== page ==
This week's photo features King's Parade, the Carillon, the Post and Telegraph offices and the Court House in Bathurst.
The photographic postcard has been hand-tinted, albeit a bit of a hit and miss affair. Ironically it has the details hand-written onto the bottom margin of the postcard.
At least 200 postcards exist of this area of Bathurst which were sold to the public. It was produced prior to the Second World War when sending postcards was a way of life with Bathurst residents.
The Carillon had been completed and opened in the same decade - on November 11, 1933, which was quite an achievement by the citizens of Bathurst with the world-wide depression taking place.
Just after Federation the Australian Post Office decided that they would divide the back of the postcard so that the address could be written on one half (usually the right side) and a short message on the other half.
This proved a real novelty and people began sending short messages such as 'pick me up from mail train Tuesday morning.'
This caused an explosion of a great number of series of photographic postcards firstly in black and white, then the hand tinted images and finally full colour.
From this time in 1902 until 1914 when World War One broke out is considered the "Golden Age" of the picture postcards. Postcards in private collections with cancellations from being posted at the Bathurst Post Office, then located in the East Wing of the Bathurst Court House, verifies this.
Being at a time when most people didn't have a home phone except for some businesses, doctors and the hospital and council, these picture postcards were cheap, quick and a convenient form of communication.
Many older Bathurst residents would have some old postcards tucked away where the family will come across them. One will soon realise the postcard publishers were competing with each other to attract the postcard buying public's attention.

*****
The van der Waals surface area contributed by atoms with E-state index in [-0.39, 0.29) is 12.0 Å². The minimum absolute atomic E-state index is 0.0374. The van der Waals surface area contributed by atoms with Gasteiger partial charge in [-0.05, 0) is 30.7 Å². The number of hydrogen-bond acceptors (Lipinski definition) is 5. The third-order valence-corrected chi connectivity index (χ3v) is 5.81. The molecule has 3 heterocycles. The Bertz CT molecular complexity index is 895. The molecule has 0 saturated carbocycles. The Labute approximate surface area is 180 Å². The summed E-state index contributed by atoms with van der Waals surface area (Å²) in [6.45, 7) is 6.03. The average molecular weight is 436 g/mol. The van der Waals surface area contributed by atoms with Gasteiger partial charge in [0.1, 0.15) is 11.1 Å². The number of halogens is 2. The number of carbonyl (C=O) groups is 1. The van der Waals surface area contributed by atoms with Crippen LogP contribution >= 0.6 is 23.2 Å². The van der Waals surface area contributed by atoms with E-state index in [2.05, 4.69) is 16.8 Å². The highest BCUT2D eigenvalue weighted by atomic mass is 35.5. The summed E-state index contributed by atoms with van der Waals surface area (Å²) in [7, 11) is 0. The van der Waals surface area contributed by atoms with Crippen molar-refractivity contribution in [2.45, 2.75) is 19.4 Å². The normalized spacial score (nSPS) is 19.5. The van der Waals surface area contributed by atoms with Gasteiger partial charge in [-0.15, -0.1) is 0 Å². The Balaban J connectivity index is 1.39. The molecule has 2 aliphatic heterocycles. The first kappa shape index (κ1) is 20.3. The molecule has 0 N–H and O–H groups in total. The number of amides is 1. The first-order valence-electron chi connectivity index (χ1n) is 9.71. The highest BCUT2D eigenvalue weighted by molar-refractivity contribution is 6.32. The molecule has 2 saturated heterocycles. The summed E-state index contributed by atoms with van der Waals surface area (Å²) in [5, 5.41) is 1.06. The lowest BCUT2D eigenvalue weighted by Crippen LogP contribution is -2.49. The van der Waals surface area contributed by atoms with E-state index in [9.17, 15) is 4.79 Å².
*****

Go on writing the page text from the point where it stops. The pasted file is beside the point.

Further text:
All sorts of topics and themes flooded onto the postcard market with some including - cartoons, Aborigines, shipwrecks, accidents, floods, children, country sides, Royalty, streetscapes, historical spots, greeting cards, trains, towns and villages, aircraft, naval, general transport, painted cards, family occasions, artist drawn cards, stars of the stage and screen, circus freaks, fire engines, Father Christmas, sport, military, attractive ladies, activities and pastimes, paintings, and of course vistas such as King's Parade.
Most postcards appear to have been printed in Germany as it was the cheapest country to have large amounts of printing done.
This practice ended abruptly when war was declared in 1914 and Mr. Beavis, a Bathurst photographer' lost several of his orders when this happened. Ironically, Mr. Beavis's son was killed in Europe in World War One.
One postcard that came about from the war was the silk and embroidered postcard made by the ladies in France and Belgium. These were sold by the tens of thousands to the Allied soldiers, including many Australians who were on leave from the various battlefields.
By the time the diggers got home the warring nations had to pay for the war and all increased their postage rates. In Australia the Postmaster General's Department, which also controlled phones, made a concerted effort to increase the phone networks for private house phones and public phones.
These two factors probably more than anything else saw the decline for the 'message' postcard. World War Two saw a slight revival in postcards with its military, warships and aircraft images.
Postcards didn't totally stop but publishers and printers targeted the holiday market.
Commercial photographers attended the popular country towns such as Bathurst, Katoomba, Orange and the Blue Mountains. Scenic views were quite popular as full colour was introduced to the marketplace, but as more and more people bought their own cameras there were less postcards sold.